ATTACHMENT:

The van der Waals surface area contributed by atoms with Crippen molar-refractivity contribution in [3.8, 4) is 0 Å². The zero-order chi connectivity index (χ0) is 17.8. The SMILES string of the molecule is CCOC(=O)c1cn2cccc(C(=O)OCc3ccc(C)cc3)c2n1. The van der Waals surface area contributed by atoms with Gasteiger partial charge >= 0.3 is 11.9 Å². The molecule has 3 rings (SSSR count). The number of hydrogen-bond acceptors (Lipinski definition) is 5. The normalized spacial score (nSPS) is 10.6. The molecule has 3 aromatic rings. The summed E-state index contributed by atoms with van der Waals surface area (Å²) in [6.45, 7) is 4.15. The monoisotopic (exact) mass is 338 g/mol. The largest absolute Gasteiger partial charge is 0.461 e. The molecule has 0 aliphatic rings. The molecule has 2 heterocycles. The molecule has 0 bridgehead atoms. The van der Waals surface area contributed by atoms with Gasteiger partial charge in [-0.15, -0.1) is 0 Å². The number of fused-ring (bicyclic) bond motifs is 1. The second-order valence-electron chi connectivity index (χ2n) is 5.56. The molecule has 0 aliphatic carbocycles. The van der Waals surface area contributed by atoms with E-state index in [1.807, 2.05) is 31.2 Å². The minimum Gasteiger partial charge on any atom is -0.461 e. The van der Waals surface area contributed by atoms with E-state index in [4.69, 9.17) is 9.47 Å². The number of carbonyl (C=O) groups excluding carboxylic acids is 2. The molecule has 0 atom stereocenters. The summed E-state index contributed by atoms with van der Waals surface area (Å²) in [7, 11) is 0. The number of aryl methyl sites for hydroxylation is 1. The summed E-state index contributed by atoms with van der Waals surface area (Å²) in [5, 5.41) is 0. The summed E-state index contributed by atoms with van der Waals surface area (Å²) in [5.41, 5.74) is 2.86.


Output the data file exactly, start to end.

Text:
The van der Waals surface area contributed by atoms with Crippen molar-refractivity contribution in [3.8, 4) is 0 Å². The zero-order chi connectivity index (χ0) is 17.8. The SMILES string of the molecule is CCOC(=O)c1cn2cccc(C(=O)OCc3ccc(C)cc3)c2n1. The van der Waals surface area contributed by atoms with Gasteiger partial charge >= 0.3 is 11.9 Å². The molecule has 3 rings (SSSR count). The number of hydrogen-bond acceptors (Lipinski definition) is 5. The normalized spacial score (nSPS) is 10.6. The molecule has 3 aromatic rings. The summed E-state index contributed by atoms with van der Waals surface area (Å²) in [6.45, 7) is 4.15. The monoisotopic (exact) mass is 338 g/mol. The largest absolute Gasteiger partial charge is 0.461 e. The molecule has 0 aliphatic rings. The molecule has 2 heterocycles. The molecule has 0 bridgehead atoms. The van der Waals surface area contributed by atoms with Gasteiger partial charge in [-0.15, -0.1) is 0 Å². The number of fused-ring (bicyclic) bond motifs is 1. The second-order valence-electron chi connectivity index (χ2n) is 5.56. The molecule has 0 aliphatic carbocycles. The van der Waals surface area contributed by atoms with E-state index in [1.807, 2.05) is 31.2 Å². The minimum Gasteiger partial charge on any atom is -0.461 e. The van der Waals surface area contributed by atoms with E-state index in [4.69, 9.17) is 9.47 Å². The number of carbonyl (C=O) groups excluding carboxylic acids is 2. The molecule has 0 atom stereocenters. The summed E-state index contributed by atoms with van der Waals surface area (Å²) in [7, 11) is 0. The number of aryl methyl sites for hydroxylation is 1. The summed E-state index contributed by atoms with van der Waals surface area (Å²) in [5, 5.41) is 0. The summed E-state index contributed by atoms with van der Waals surface area (Å²) in [5.41, 5.74) is 2.86.